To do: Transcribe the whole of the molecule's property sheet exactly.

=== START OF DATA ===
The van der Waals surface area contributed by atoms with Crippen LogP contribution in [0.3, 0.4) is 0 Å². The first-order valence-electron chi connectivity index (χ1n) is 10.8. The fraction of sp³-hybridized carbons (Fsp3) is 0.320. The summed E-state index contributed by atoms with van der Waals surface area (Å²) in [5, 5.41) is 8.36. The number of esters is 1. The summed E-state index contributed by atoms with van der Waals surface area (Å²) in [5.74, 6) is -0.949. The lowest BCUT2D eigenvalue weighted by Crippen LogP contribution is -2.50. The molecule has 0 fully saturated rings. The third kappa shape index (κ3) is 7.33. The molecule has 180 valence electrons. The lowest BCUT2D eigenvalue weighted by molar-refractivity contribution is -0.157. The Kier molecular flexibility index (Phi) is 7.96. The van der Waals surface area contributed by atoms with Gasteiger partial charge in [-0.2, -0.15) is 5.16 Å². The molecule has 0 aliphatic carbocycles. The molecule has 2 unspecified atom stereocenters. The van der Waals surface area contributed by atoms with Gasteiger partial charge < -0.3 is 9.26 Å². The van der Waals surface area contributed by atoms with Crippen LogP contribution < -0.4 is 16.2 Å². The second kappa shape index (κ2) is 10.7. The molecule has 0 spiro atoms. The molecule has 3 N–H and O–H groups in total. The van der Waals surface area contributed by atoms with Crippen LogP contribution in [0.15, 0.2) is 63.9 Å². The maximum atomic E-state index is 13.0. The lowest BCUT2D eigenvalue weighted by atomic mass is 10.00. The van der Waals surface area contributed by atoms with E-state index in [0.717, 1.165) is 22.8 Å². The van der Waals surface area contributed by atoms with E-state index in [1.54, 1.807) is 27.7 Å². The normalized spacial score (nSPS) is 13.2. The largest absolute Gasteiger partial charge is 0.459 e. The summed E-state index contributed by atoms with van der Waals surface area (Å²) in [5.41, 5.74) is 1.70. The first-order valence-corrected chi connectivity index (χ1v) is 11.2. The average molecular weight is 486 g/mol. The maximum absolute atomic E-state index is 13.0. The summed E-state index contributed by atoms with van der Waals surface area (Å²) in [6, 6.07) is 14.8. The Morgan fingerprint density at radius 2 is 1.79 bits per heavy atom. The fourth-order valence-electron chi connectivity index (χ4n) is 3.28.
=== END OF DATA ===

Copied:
The van der Waals surface area contributed by atoms with Crippen LogP contribution in [0.3, 0.4) is 0 Å². The first-order valence-electron chi connectivity index (χ1n) is 10.8. The fraction of sp³-hybridized carbons (Fsp3) is 0.320. The summed E-state index contributed by atoms with van der Waals surface area (Å²) in [5, 5.41) is 8.36. The number of esters is 1. The summed E-state index contributed by atoms with van der Waals surface area (Å²) in [5.74, 6) is -0.949. The lowest BCUT2D eigenvalue weighted by Crippen LogP contribution is -2.50. The molecule has 0 fully saturated rings. The third kappa shape index (κ3) is 7.33. The molecule has 180 valence electrons. The lowest BCUT2D eigenvalue weighted by molar-refractivity contribution is -0.157. The Kier molecular flexibility index (Phi) is 7.96. The van der Waals surface area contributed by atoms with Gasteiger partial charge in [-0.2, -0.15) is 5.16 Å². The molecule has 0 aliphatic carbocycles. The molecule has 2 unspecified atom stereocenters. The van der Waals surface area contributed by atoms with Gasteiger partial charge < -0.3 is 9.26 Å². The van der Waals surface area contributed by atoms with Crippen LogP contribution < -0.4 is 16.2 Å². The second kappa shape index (κ2) is 10.7. The molecule has 0 spiro atoms. The molecule has 3 N–H and O–H groups in total. The van der Waals surface area contributed by atoms with Crippen LogP contribution in [0.15, 0.2) is 63.9 Å². The maximum atomic E-state index is 13.0. The lowest BCUT2D eigenvalue weighted by atomic mass is 10.00. The van der Waals surface area contributed by atoms with E-state index in [0.717, 1.165) is 22.8 Å². The van der Waals surface area contributed by atoms with E-state index in [1.54, 1.807) is 27.7 Å². The normalized spacial score (nSPS) is 13.2. The largest absolute Gasteiger partial charge is 0.459 e. The summed E-state index contributed by atoms with van der Waals surface area (Å²) in [5.41, 5.74) is 1.70. The first-order valence-corrected chi connectivity index (χ1v) is 11.2. The average molecular weight is 486 g/mol. The maximum absolute atomic E-state index is 13.0. The summed E-state index contributed by atoms with van der Waals surface area (Å²) in [6, 6.07) is 14.8. The Morgan fingerprint density at radius 2 is 1.79 bits per heavy atom. The fourth-order valence-electron chi connectivity index (χ4n) is 3.28.